Abstract SNACC-30

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Practical use of near infrared spectroscopy and somatosensory evoked potential monitors in carotid endarterectomy with routine shunting " A prospective study"

1Babakhani B, 1Hosseinitabatabaei N, 2Schott M, 2Jantzen J
1International Neuroscience Institute, Hannover, Niedersach, Germany; 2Academic and teaching hospital Nordstadt, Hannover, Niedersach, Germany

The major concern during carotid artery endarterectomy (CEA) procedure under general anesthesia is cerebral hypoperfusion.We describe the application of near infrared spectroscopy (NIRS) and somatosensory evoked potential (SEP) monitors in patients undergoing CEA using routine shunting.
Between July 2013 and January 2014, 34 consecutive patients undergoing 40 CEA procedures with patch closure using routine shunting were included. Age ranged from 48 to 86 years.
Standard anesthetic and monitoring techniques were used in all patients.
Bilateral regional cerebral oxygen saturation (rSO2) was recorded before preoxygenation and continued until recovery from anesthesia, using cerebral oximeter (Somanetic INVOS-5100 cerebral oximeter, COVIDIEN, USA).
An arterial line was placed. Blood pressure was kept stable within a range of ±20% of the pre-operative level.
SEP was performed from induction of to recovery from anesthesia (ISIS IOM Neuromonitoring, Inomed, GERMANY). The median nerve at the wrist contralateral to the operated side was stimulated and the peak-to-peak amplitudes and latency of the primary cortical response N19/P22 complexes were measured online. Any decrease of peak-to-peak amplitudes more than 50%, or increase of latency more than 10% vs the preclamping values, were documented as ischemic SEP change after ICA clamping and before shunt insertion.The surgical team was informed of any sudden decrease of the ipsilateral rSO2 measurement or ischemic SEP change after insertion of the shunt to check malfunction.All patients were extubated in the operation theater. At this point patients were tested for the development of any neurological deficit.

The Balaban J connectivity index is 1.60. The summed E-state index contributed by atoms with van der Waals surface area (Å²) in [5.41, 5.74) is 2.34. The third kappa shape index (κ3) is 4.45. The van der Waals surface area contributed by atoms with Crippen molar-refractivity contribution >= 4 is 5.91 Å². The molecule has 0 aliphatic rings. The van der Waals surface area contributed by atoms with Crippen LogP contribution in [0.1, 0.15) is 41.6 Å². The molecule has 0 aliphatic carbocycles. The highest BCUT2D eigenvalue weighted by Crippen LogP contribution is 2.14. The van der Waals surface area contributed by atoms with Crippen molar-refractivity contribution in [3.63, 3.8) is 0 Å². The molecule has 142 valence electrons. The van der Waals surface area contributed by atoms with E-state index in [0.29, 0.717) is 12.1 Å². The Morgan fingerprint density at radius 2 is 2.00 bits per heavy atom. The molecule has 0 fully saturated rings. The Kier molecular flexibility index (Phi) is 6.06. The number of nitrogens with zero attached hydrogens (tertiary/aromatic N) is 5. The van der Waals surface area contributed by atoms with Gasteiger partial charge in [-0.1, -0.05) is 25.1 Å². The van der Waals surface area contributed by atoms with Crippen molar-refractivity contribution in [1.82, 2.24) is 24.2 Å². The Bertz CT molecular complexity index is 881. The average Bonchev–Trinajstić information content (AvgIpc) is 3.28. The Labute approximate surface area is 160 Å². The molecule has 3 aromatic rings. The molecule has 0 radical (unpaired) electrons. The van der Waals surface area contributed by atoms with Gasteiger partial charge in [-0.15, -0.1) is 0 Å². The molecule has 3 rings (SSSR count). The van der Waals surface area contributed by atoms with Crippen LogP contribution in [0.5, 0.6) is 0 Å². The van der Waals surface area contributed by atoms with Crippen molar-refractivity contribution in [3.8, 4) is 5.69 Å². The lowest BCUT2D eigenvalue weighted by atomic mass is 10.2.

Reconstruction of ICA was successfully completed in all 40 surgeries. During ICA cross-clamp, there were no clinical significant changes in heart rate, mean arterial blood pressure, arterial oxygen saturation, end tidal CO2.No patient developed permanent or transient new neurological deficit on the side of endarterectomy.
The mean time between ICA cross-clamping and shunt insertion was 140±51 seconds, (range of 70 to 270 seconds). The mean shunting time was 36±9 minutes, (range of 22 to 60 minutes).
Accepting 20% and 12% reduction from preclamping values as ischemic threshold, 19 patients (47%) and 30 patients (75%) respectively, started rSO2 ischemic changes after ICA cross-clamping. Five patients (12%), showed ischemic SEP change after ICA cross-clamping. rSO2 and SEP returned to pre-clamp value in all cases after shunt insertion.
In 14 cases (35%) a sudden decrease in ipsilateral rSO2, prompted recheck of shunt function that after reposition and/or flushing the shunt, rSO2 returned to pre-malfunction values. In two of these patients SEP values changed significantly.
NIRS is able to rapidly detect rSO2 changes related to cerebrovascular perfusion changes(1).SEP responses require prolonged averaging. Therefore, the time required to determine if a significant change has occurred may be 3–5 minutes or more(2).
In CEA procedures using routine shunting, rSO2 monitoring can be superior to SEP monitoring.
1. Ghosh A et al. (2012) Anesth Analg. 115: 1373-83
2. Mark M. Stecker (2012) Surg Neurol Int. 3: S174–S187.

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